Benefit Plan Timeframe Extensions
On May 4, 2020, it was announced by the U.S. Department of Labor and the U.S. Department of the Treasury that due to the COVID-19 national emergency, a Final Rule has been issued under which certain timeframes have been extended as required under ERISA and the IRS. These extensions have been put in place to assist group health plans and other benefits plans to comply with ERISA and IRS requirements, and also to help plan participants in exercising their health plan rights.
The Emergency Outbreak Period begins retroactively on March 1, 2020 and will close 60 days after the National Emergency is declared to be ended. Under this final rule, the Emergency Outbreak Period will not count towards the notice, election, and premium payment deadlines. The group health plan compliance timeframes will not begin to run until after the Emergency Outbreak Period has ended.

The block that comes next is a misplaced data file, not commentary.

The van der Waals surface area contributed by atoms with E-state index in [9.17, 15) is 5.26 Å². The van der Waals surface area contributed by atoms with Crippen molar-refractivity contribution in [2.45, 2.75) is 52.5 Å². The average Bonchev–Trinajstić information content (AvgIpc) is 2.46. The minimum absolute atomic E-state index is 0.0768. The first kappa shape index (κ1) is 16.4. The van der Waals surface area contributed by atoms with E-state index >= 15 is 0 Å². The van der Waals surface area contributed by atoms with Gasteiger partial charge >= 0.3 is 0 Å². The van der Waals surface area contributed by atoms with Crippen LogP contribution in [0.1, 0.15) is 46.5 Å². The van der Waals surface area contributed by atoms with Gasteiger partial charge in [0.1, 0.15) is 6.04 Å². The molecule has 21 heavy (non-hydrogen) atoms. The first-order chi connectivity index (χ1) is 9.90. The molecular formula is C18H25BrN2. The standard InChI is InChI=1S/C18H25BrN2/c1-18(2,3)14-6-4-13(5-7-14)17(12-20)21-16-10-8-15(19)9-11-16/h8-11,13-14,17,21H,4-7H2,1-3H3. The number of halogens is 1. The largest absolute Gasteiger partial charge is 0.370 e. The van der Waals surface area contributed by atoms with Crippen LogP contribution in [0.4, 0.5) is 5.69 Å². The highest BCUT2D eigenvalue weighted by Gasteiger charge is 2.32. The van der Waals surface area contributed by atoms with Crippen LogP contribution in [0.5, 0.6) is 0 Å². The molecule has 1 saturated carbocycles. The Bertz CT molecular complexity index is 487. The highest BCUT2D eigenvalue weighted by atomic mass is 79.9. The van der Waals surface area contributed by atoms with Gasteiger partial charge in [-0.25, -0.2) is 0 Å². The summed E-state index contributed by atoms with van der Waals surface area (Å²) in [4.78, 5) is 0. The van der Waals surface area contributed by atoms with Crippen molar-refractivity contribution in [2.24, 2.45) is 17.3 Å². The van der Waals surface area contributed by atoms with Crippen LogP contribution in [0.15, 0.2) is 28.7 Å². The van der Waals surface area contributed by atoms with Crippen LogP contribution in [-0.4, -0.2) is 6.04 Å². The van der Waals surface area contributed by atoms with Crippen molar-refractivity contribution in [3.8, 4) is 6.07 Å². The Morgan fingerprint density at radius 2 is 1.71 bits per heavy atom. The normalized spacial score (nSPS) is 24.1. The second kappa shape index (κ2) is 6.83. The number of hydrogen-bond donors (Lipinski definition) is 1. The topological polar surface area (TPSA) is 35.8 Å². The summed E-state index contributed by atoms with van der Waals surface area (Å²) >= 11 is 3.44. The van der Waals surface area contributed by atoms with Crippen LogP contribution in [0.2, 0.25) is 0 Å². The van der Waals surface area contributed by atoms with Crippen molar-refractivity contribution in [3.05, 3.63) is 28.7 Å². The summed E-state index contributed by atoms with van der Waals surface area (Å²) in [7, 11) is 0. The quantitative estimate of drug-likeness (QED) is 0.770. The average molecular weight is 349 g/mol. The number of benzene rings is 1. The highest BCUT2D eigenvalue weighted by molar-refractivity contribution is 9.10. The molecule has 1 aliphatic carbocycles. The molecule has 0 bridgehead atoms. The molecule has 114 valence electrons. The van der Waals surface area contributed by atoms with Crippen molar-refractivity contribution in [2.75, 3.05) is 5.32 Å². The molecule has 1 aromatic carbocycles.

The actual date the compliance timeframe resumes will depend on the date the National Emergency is declared to be over by the Federal Government. As of this writing, that closure date has not yet been determined.
If the National Emergency ends on…
…then the 60-day extension will end on…
June 30, 2020
August 29, 2020
October 15, 2020
December 14, 2020
After the 60-day extension expires, the normal compliance timeframe will start.
The benefit time-frames for the following plan conditions are extended by this Final Rule, and the time included in the Emergency Outbreak Period must be disregarded when calculating the due dates for each of the following sections.